Surprising the entire hockey world, the Vegas Golden Knights have made their way to the Western Conference Final. Despite being pegged as a likely bottom-feeder to start the year, they have been able to put together a legitimate shot at the Stanley Cup, largely on the backs of other teams’ fringe players who weren’t always given full opportunity. The run has left many wondering about under-the-radar talent on the rest of the NHL’s rosters, and how it can be maximized to achieve success similar to what has been seen in Vegas. The Canucks, despite their struggles, boast a handful of potential diamonds in the rough.
Boucher is perhaps the most likely candidate to have a previously unforeseen breakout campaign. Claimed off waivers partway through the 2016-17 season, Boucher has shown flashes of offensive upside, yet hasn’t been truly given a shot to demonstrate the full extent of his abilities. In 47 games with the Canucks, Boucher has managed eight goals. While not entirely impressive, it is a respectable 14-goal pace, and his shot is strong enough that to expect higher production with more ice time is hardly ridiculous. A comparison has been made between Boucher and the Golden Knights’ William Karlsson, in that through 183 games the latter put up 18 goals, while the former boasts 20 in just 132 games. His AHL stats with the Utica Comets are also outstanding. This past season, he managed 25 goals and 46 points in 45 games, and was named the team’s MVP. On a team starved for offence, it’s not absurd to think that a bigger role for Boucher could lead to stronger offensive results.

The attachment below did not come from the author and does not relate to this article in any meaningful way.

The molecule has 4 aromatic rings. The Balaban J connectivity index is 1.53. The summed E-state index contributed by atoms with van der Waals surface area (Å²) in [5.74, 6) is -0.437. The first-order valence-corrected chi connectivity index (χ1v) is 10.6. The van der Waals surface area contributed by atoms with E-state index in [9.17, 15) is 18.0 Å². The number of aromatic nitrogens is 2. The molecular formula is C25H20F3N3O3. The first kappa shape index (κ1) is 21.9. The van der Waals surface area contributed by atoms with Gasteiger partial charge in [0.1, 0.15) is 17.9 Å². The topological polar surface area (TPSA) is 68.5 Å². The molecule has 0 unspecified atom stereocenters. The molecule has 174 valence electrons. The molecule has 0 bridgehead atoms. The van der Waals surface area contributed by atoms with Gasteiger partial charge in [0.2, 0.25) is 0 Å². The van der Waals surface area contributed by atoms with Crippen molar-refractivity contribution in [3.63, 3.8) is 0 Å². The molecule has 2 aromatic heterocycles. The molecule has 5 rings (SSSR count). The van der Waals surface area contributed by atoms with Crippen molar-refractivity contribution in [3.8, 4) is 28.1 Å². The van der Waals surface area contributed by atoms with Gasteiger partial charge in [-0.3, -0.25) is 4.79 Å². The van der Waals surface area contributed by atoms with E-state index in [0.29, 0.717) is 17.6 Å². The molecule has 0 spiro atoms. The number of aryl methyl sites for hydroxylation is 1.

Brendan Leipsic, a pick up at the most recent trade deadline that cost the Canucks Philip Holm, has the potential to become an effective contributor with the right opportunities. The 23-year-old winger has been an impressive AHL producer in the past, with an excellent 51 points in 49 games in 2016-17, but failed to truly shine in Vegas when he played. However, the tides may be turning in Vancouver, as he managed nine points in 14 contests with the Canucks (a 53-point pace). His speed and tenacity fits nicely into head coach Travis Green’s system, and makes him a versatile asset for the lineup. The top-six appears to wide open heading into the 2018-19 season, and it could be an opportunity for Leipsic to demonstrate his true value to the hockey club.
While perhaps not as overlooked as his two aforementioned peers, Pouliot still holds some potentially hidden value. In 71 games this season, Pouliot put up 22 points while not playing huge minutes. Additionally, he demonstrated puck moving abilities and vision that are largely lacking on the Canucks’ blue line. On a team starved for offensive talent on the back end, it’s not unreasonable to think Pouliot could thrive in a larger role, at least in an offensive capacity. His skillset is built for a power play role, and that may just be in the cards for the coming year. If given the chance, it’s possible Pouliot flourishes as a point producer. His